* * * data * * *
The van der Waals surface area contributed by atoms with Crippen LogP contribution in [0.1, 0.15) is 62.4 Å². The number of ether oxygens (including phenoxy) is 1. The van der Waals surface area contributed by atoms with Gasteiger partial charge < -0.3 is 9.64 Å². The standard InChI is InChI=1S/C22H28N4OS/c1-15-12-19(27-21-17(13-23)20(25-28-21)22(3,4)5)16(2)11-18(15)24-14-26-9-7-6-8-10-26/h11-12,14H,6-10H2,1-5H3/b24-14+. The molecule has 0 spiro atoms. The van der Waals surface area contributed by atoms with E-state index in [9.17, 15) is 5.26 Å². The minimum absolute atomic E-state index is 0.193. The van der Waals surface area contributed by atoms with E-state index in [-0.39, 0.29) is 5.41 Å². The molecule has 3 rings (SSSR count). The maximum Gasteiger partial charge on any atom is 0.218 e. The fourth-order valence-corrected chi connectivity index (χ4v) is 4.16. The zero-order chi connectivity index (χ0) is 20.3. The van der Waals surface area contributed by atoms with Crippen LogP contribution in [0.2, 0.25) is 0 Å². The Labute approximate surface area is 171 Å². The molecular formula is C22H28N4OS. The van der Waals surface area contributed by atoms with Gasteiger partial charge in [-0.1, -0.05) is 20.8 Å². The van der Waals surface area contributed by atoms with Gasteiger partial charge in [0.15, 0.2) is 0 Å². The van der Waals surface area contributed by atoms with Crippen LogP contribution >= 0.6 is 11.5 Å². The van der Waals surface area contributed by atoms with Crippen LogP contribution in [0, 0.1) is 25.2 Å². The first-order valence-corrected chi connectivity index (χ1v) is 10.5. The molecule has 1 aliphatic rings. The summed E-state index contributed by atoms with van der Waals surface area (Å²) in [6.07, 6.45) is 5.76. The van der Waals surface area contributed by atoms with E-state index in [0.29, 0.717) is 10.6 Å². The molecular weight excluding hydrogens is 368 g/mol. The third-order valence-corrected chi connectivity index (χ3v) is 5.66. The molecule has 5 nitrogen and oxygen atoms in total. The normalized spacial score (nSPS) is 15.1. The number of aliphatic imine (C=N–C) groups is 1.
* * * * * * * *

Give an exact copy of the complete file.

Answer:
The van der Waals surface area contributed by atoms with Crippen LogP contribution in [0.1, 0.15) is 62.4 Å². The number of ether oxygens (including phenoxy) is 1. The van der Waals surface area contributed by atoms with Gasteiger partial charge < -0.3 is 9.64 Å². The standard InChI is InChI=1S/C22H28N4OS/c1-15-12-19(27-21-17(13-23)20(25-28-21)22(3,4)5)16(2)11-18(15)24-14-26-9-7-6-8-10-26/h11-12,14H,6-10H2,1-5H3/b24-14+. The molecule has 0 spiro atoms. The van der Waals surface area contributed by atoms with E-state index in [9.17, 15) is 5.26 Å². The minimum absolute atomic E-state index is 0.193. The van der Waals surface area contributed by atoms with E-state index in [-0.39, 0.29) is 5.41 Å². The molecule has 3 rings (SSSR count). The maximum Gasteiger partial charge on any atom is 0.218 e. The fourth-order valence-corrected chi connectivity index (χ4v) is 4.16. The zero-order chi connectivity index (χ0) is 20.3. The van der Waals surface area contributed by atoms with Crippen LogP contribution in [0.2, 0.25) is 0 Å². The Labute approximate surface area is 171 Å². The molecular formula is C22H28N4OS. The van der Waals surface area contributed by atoms with Gasteiger partial charge in [-0.1, -0.05) is 20.8 Å². The van der Waals surface area contributed by atoms with Gasteiger partial charge in [0.15, 0.2) is 0 Å². The van der Waals surface area contributed by atoms with Crippen LogP contribution >= 0.6 is 11.5 Å². The van der Waals surface area contributed by atoms with Crippen LogP contribution in [0, 0.1) is 25.2 Å². The first-order valence-corrected chi connectivity index (χ1v) is 10.5. The molecule has 1 aliphatic rings. The summed E-state index contributed by atoms with van der Waals surface area (Å²) in [6.07, 6.45) is 5.76. The van der Waals surface area contributed by atoms with E-state index in [0.29, 0.717) is 10.6 Å². The molecular weight excluding hydrogens is 368 g/mol. The third-order valence-corrected chi connectivity index (χ3v) is 5.66. The molecule has 5 nitrogen and oxygen atoms in total. The normalized spacial score (nSPS) is 15.1. The number of aliphatic imine (C=N–C) groups is 1.